by Lewis J Whittington for The Dance Journal | Photo by Maria Baranova
New York-based choreographer Mariana Valencia brought her 2020 solo show AIR to the Philly Fringe September 17-18 at the Drake Theater’s Proscenium Stage in Center City. For more than an hour, Valencia narrated her personal stories about growing up in Chicago’s Hispanic-American community in the 80s.
Mariana Valencia started her dance career on a local Chicago TV show at age of three. As a child, she had been captivated by watching Chicago’s Telemundo broadcasts. She later trained in Graham and Horton technique, receiving her BA from Hampshire College in Amherst, MA in 2006. She has since become a notable New York-based choreographer, whose dance segments are laced with social commentary and depictions of cultural icons.
Her accolades include the 2018 Bessie Award recipient for Outstanding Breakout Choreographer and commissions by Baryshnikov Arts Center, Her stage experimentation deconstructs the expectations of concert dance, and with AIR, she does so in real-time, with calculated risks.
The audience filed into the theater to find Valencia already on the Drake stage prepping for AIR. She’s changing into her first costume and chats with a stage assistant, then engages the members of the audience, debriefing them about the show. She checks to see if everyone in the audience has a copy of a big single-page program listing a dozen scenarios, with background on the characters and narrative themes in the show.
And asks, “Does everyone have their paperwork?” She then instructs the audience to say Buenos Noches back to her whenever she says it, adding a sharp aside to those who don’t follow this rule, she deadpans, they should “Take your paperwork and go.” As Valencia told the New York Times when the show premiered BC (“before Covid”), she always “reads the temperature in the room” to inform the performance, so there is a sense of immediacy. Within her warm and ironic style, there is both precision and a unique physicality that captivates. On AIR can frustrate in that Valencia doesn’t offer a balance by including more pure dance segments.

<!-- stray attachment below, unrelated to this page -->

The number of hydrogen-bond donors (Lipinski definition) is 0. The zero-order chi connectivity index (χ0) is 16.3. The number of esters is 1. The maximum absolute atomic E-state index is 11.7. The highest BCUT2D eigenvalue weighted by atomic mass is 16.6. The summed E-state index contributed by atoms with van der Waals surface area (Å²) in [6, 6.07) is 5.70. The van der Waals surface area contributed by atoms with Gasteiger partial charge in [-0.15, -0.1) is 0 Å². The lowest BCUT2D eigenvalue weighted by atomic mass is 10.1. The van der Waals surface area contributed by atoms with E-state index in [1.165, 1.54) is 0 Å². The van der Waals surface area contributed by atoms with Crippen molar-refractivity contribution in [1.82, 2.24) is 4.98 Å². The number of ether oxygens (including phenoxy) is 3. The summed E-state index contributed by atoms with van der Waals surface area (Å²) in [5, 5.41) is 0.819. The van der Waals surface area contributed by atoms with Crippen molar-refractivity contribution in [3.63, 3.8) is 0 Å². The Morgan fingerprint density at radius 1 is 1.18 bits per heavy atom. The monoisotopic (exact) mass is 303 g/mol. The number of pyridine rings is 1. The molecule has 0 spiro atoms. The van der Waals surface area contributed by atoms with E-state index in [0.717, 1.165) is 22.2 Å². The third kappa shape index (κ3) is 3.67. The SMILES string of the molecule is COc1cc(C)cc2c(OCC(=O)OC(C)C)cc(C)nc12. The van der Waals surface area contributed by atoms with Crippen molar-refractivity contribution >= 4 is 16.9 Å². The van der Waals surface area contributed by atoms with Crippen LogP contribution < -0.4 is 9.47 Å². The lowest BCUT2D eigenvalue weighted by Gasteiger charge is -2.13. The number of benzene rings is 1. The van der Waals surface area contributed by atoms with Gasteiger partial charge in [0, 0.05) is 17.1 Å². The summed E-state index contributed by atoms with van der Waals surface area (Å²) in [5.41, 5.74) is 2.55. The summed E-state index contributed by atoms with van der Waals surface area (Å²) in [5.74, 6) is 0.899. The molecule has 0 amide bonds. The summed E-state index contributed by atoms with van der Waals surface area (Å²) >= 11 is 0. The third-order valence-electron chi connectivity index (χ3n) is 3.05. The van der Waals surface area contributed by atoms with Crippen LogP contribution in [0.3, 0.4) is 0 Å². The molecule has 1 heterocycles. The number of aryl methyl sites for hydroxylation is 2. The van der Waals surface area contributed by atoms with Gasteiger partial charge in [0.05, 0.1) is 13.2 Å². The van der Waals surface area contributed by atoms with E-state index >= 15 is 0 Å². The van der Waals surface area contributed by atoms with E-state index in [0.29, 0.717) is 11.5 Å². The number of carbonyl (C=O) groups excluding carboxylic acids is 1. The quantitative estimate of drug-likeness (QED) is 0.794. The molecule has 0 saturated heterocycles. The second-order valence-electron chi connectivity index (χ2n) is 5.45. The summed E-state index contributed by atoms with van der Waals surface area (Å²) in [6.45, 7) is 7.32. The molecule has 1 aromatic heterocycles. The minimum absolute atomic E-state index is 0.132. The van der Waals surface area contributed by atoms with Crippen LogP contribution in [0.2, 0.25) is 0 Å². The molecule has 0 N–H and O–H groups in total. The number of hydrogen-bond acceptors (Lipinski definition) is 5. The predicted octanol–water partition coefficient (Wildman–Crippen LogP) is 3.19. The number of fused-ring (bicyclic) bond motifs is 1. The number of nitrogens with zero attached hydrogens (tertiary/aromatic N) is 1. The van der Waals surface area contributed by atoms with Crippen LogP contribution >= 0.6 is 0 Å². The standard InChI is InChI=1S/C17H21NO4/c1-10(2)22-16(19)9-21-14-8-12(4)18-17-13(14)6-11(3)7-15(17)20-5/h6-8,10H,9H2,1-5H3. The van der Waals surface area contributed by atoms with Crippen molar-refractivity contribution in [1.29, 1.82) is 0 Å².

AIR is a dance-theater polemic honoring her heritage and US Mestiza and Latinx artists. It is also a show that confronts the entrenched American failures of cultural bigotry and views of “the other.” Her experience in Chicago schools in her own neighborhood consisted of the kids being taught by white teachers in a system that didn’t think it was worth educating immigrant kids because they could only get jobs “as maids and janitors.”
In the most dramatic of vignettes in the show, Valencia is locked in a deep kneeling position with a single spotlight on her. In voiceover, she describes how at the age of five she helped her grandmother clean the bathrooms and bedrooms of a rich white family.
She talks about how as a child she was transfixed with existential pathos by the characters on the hit comedy, Mexican TV show ‘El Chavo del 8’, including the story of a man who lived in a barrel.
In one scene titled ‘La Figura- Solo B,’ Valencia balances spoken word and dance in a tableau based on ancient pre-Columbian jade figures, which have new relevance in an Instagram archive. The articulation of Solo B, she explains, is a Spanglish term “meaning Just Be,’ as she radiantly embodies the poses of the jade figures.
In another captivating scene, Valencia mimics the photo portraits from an agitprop mural of disaffected adolescents in her community. Set to a smoldering dance club track, Valencia does a series of elliptical poses, holding them until they burn the floor, not speaking this time, but her postures and expression speaking volumes.
She affectionately recalls appearing on ‘El Club del Nino’ in Chicago hosted by a friend of her grandmother’s Maritza Chiraboga, a gay man who died of AIDS in the eighties. She hilariously channels the astrological guru Walter Mercado, a popular botoxed broadcast astrologer in a shimmering gold cape, who made predictions in January 2020, BC, including a vision of children being held in cages at the border. She also portrays Edna Schmitt, a Telemundo broadcast journalist who reports stories about milk consumption among Mexican teens rising and other urgent social issues in the community.
In the final scene, on the back wall of the theater, there is projected a film of 3-year-old Marianna performing on TV. She is holding a corded microphone as she sings, dances, and tries to keep on beat with little success, but doesn’t give up. The audience in the studio is completely enchanted.
After the clip, Valencia playing Edna recalls what that was like. Drawing to a close, she signs off by reminding the audience “to stay safe, get vaxed, wear a mask, and make eye contact with everyone they meet.” And, it goes without saying, don’t forget your paperwork.
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